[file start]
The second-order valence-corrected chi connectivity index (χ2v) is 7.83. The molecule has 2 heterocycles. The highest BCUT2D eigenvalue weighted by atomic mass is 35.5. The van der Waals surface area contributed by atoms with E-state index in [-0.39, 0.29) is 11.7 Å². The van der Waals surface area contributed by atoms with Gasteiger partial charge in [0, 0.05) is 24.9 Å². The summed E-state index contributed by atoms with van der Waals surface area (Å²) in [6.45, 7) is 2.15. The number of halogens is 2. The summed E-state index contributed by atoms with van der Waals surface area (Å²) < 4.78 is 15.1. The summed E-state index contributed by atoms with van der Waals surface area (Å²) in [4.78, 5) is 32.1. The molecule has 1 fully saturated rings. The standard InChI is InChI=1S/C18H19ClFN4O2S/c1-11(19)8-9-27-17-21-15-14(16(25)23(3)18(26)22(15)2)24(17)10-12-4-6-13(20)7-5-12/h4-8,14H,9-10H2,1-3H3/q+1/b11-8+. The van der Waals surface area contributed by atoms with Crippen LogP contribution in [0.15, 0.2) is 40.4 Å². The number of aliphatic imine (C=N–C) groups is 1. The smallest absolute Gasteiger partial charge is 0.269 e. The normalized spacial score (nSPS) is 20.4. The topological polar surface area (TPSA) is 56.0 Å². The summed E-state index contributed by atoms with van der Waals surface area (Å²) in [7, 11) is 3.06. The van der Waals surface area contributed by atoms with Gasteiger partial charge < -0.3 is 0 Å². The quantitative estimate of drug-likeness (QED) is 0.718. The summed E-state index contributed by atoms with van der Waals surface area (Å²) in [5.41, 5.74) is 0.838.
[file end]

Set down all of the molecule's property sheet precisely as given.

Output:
The second-order valence-corrected chi connectivity index (χ2v) is 7.83. The molecule has 2 heterocycles. The highest BCUT2D eigenvalue weighted by atomic mass is 35.5. The van der Waals surface area contributed by atoms with E-state index in [-0.39, 0.29) is 11.7 Å². The van der Waals surface area contributed by atoms with Gasteiger partial charge in [0, 0.05) is 24.9 Å². The summed E-state index contributed by atoms with van der Waals surface area (Å²) in [6.45, 7) is 2.15. The number of halogens is 2. The summed E-state index contributed by atoms with van der Waals surface area (Å²) < 4.78 is 15.1. The summed E-state index contributed by atoms with van der Waals surface area (Å²) in [4.78, 5) is 32.1. The molecule has 1 fully saturated rings. The standard InChI is InChI=1S/C18H19ClFN4O2S/c1-11(19)8-9-27-17-21-15-14(16(25)23(3)18(26)22(15)2)24(17)10-12-4-6-13(20)7-5-12/h4-8,14H,9-10H2,1-3H3/q+1/b11-8+. The van der Waals surface area contributed by atoms with Crippen LogP contribution in [0.15, 0.2) is 40.4 Å². The number of aliphatic imine (C=N–C) groups is 1. The smallest absolute Gasteiger partial charge is 0.269 e. The normalized spacial score (nSPS) is 20.4. The topological polar surface area (TPSA) is 56.0 Å². The summed E-state index contributed by atoms with van der Waals surface area (Å²) in [7, 11) is 3.06. The van der Waals surface area contributed by atoms with Gasteiger partial charge < -0.3 is 0 Å². The quantitative estimate of drug-likeness (QED) is 0.718. The summed E-state index contributed by atoms with van der Waals surface area (Å²) in [5.41, 5.74) is 0.838.